You ask the questions: Frank Fraser

(Such as: you are known to have had a successful career as a gangster. So, Frank Fraser, did your victims deserve to die?)

AFTER 42 years in top security prisons and a couple of stretches in Broadmoor, the retired gangster "Mad Frankie" Fraser, 75, reinvented himself as an author and performer in 1994. Now the darling of the London literary world, he recently completed his second book of memoirs, Mad Frank and Friends. He describes himself as "very easygoing usually" and lives in south London with his girlfriend Marilyn Wisbey, 43, the daughter of the great train robber Tommy Wisbey.

In your opinion, did your victims deserve to die? If so, why?

Anne Hunt, Malmesbury

My victims were all criminals. None of them had any class. I never touched anyone from the real world.

Do you think it is right that you should a) make money from writing about your criminal past and b) be treated as a celebrity because of it?

Ian Hickton, Stoke-on-Trent

I have no regrets about taking money or being a celebrity. That is what the public wants. And what's more I give the public what they want. What gangster do you know can appear twice daily in a West End theatre and get standing ovations? No one's ever done it before. What gangster, other than George Raft, has ever appeared in a film? I did and I got great notices for Hard Men. For a few weeks it was number one in the video best-seller charts.

When you were a little boy, what did you want to be when you grew up?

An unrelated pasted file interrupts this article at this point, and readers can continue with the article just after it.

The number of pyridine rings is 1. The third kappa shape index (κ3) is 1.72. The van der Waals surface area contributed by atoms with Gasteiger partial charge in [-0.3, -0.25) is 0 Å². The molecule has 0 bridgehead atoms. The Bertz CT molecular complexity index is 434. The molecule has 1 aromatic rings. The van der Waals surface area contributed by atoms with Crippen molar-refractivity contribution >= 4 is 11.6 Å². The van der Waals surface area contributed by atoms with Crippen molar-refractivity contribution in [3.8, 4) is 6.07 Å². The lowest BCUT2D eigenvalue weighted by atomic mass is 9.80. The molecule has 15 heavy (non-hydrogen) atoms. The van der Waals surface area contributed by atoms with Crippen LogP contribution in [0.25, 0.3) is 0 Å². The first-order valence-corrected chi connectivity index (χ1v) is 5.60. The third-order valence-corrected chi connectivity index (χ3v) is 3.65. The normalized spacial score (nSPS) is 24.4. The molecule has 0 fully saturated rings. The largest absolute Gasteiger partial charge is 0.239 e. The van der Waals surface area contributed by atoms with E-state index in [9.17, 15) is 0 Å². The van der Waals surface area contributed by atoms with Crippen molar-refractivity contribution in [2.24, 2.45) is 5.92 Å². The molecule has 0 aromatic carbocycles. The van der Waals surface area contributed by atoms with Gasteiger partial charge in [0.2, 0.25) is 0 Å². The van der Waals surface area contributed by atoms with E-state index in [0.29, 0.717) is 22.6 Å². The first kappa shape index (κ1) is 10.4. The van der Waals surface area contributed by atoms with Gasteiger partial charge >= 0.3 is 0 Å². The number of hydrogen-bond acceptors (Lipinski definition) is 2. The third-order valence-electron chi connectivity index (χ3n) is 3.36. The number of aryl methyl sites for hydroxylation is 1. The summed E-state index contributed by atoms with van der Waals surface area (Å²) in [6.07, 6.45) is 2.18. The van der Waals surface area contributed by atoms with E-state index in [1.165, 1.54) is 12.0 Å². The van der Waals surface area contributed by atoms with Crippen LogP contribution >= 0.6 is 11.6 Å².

Frances Quinn, Tunbridge Wells, Kent

As a boy I wanted to be a successful gangster, not an unsuccessful one.

My mum remembers you from just after the war, living in and around the Camberwell area, and she says, even then, you were known to be "a bit handy". Have you always been involved in the life of crime, did you consider an alternative to it, or did you actually enjoy it?

Mark Baxter, Camberwell

I was always handy. Handy at everything. That's what got me into trouble all my life.

What kind of person was your mum?

Janet Hunter, Halifax

My mum was wonderful, a great lady. The only thing was, she was completely "straight". Had nothing to do with crime whatsoever.

Did you do National Service? If not, why not?

Brian Perkins, Somerset

Yes I did it. Rather briefly. Never even wore the uniform.

What was the best thing about prison?

Anthony Horsfield, West Midlands

The best thing or things that ever happened to me re prison was being released, for a start, and meeting Ivor Novello, the great songwriter. He was once in the cell next to me at Wormwood Scrubs. Great guy. Good to talk to. He should never have been there.

`The Independent' stated that you have `been certified insane three times'. Am I right to infer from this that you have at least twice become sane again, and, if so, what were you like then?

Andy Dewar, Lincolnshire

I have been been certified insane three times. Insanity is a game that any number can play. It's just a case of not losing your nerve. Broadmoor is your reward.

Who did you prefer, Reggie or Ronnie Kray - and why?

Mark Cardman, Manchester

Reggie and Ronnie were completely different and at the same time twins. I knew them since I was a teenager. I visit Reggie every so often at his prison with Marilyn - we go down and talk. It's a disgrace that he's still inside. He's more than paid his debt to society. He can sometimes go off the handle, but so would you if you spent over 30 years inside. You can molest a woman or child and get off these days with a suspended sentence. Reggie killed a guy and I would have done the same. Ronnie was different. He had dark moods but it was dreadful that he died inside. He didn't deserve that. In the end he was harmless. He was just a shell. Not the big gangster that I once knew.